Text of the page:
A review of Australian Clinical Guidelines for Methamphetamine Disorder

October 2019
Roche, A.M., Ryan, K., Fischer, J., Nicholas, R. (2019). A review of Australian Clinical Guidelines for Methamphetamine Use Disorder. Prepared by the National Centre for Education and Training on Addiction for the National Centre for Clinical Research on Emerging Drugs.

Overview of findings

NCETA’s review of Australian methamphetamine-related guidelines for the National Centre for Clinical Research on Emerging Drugs (NCCRED) identified 27 guidelines that either solely addressed methamphetamine (or stimulants) or were generic with component parts of relevance.

While the available guidelines covered most of the relevant treatment settings and target population groups, there were some notable gaps which formed the basis of the review’s recommendations.

The quality of the identified clinical guidelines was assessed using an NCETA-modified version of the Appraisal of Guidelines for Research and Evaluation (AGREE) instrument (Brouwers et al., 2010). Many of the guidelines were found to have considerable clinical utility. However, since the guidelines were not developed to explicitly meet the AGREE criteria, most did not meet that assessment criteria regarding:

  • Adequate detail on processes by which they were developed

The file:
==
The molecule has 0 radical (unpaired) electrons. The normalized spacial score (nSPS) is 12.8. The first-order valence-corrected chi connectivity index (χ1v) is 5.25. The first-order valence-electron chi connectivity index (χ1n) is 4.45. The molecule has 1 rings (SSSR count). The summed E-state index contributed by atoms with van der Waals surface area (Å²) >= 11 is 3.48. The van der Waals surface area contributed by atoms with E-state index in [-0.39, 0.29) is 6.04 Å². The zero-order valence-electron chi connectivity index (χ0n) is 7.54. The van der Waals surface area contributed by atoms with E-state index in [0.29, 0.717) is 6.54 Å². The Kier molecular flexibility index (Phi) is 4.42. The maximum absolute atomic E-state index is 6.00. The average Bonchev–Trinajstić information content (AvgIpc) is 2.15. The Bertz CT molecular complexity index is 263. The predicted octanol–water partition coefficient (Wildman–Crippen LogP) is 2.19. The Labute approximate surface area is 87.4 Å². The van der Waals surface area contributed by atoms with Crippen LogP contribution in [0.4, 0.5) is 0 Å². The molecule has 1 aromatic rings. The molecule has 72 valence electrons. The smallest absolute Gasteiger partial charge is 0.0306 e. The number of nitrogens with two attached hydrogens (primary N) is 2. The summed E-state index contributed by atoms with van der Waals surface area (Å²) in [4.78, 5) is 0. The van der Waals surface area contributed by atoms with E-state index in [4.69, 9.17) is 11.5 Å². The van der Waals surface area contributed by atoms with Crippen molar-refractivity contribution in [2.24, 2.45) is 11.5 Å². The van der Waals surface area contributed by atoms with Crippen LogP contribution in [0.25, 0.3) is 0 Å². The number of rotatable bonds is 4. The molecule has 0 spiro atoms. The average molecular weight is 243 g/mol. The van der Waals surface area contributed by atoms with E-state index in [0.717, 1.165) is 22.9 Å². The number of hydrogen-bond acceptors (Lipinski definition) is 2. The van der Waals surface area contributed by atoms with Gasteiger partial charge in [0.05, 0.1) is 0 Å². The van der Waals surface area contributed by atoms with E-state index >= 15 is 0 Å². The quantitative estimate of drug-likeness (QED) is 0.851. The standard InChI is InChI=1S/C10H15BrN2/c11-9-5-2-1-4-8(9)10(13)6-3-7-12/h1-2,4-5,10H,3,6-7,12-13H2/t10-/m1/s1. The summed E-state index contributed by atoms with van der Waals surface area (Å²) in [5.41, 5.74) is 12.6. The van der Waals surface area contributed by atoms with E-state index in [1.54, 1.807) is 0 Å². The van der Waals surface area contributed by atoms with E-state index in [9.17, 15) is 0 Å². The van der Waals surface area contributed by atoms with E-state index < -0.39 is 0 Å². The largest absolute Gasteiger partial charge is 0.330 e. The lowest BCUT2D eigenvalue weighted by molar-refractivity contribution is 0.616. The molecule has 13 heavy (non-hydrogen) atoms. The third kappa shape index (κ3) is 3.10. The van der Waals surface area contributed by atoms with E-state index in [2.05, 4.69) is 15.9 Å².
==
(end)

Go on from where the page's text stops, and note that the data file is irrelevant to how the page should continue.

• Inclusion of target clinicians’/workers’ or patients’/public views in the guideline development.

In addition, a number of guidelines used stigmatising and judgemental language that could undermine effective therapeutic relationships between patients and care providers.

Review recommendations

The review recommended that in relation to future guideline development:

  1. The Appraisal of Guidelines for Research and Evaluation (AGREE) Framework or other guideline development standard as recommended by the National Health and Medical Research Council is used to shape future clinical guidelines to address methamphetamine and other emerging drugs
  2. The following priority treatment settings population groups should be addressed:
    1. Telephone / online
    2. Corrections
    3. General inpatient settings
    4. LGBTIQ populations
    5. Aboriginal populations
    6. Rural and remote populations
    7. They should comprise two components:
      1. Concise desktop resource that provides guidance to busy clinicians
      2. Comprehensive bookshelf companion resource that details the guideline development.

This examination of methamphetamine-related clinical guidelines is intended to support the National Ice Action Strategy by identifying gaps in resources to support the AOD workforce, how these gaps could be addressed and where further research may be required to support future guideline development.

To find out more about the outcomes of the review you can download a copy of the report from the NCETA or NCCRED websites.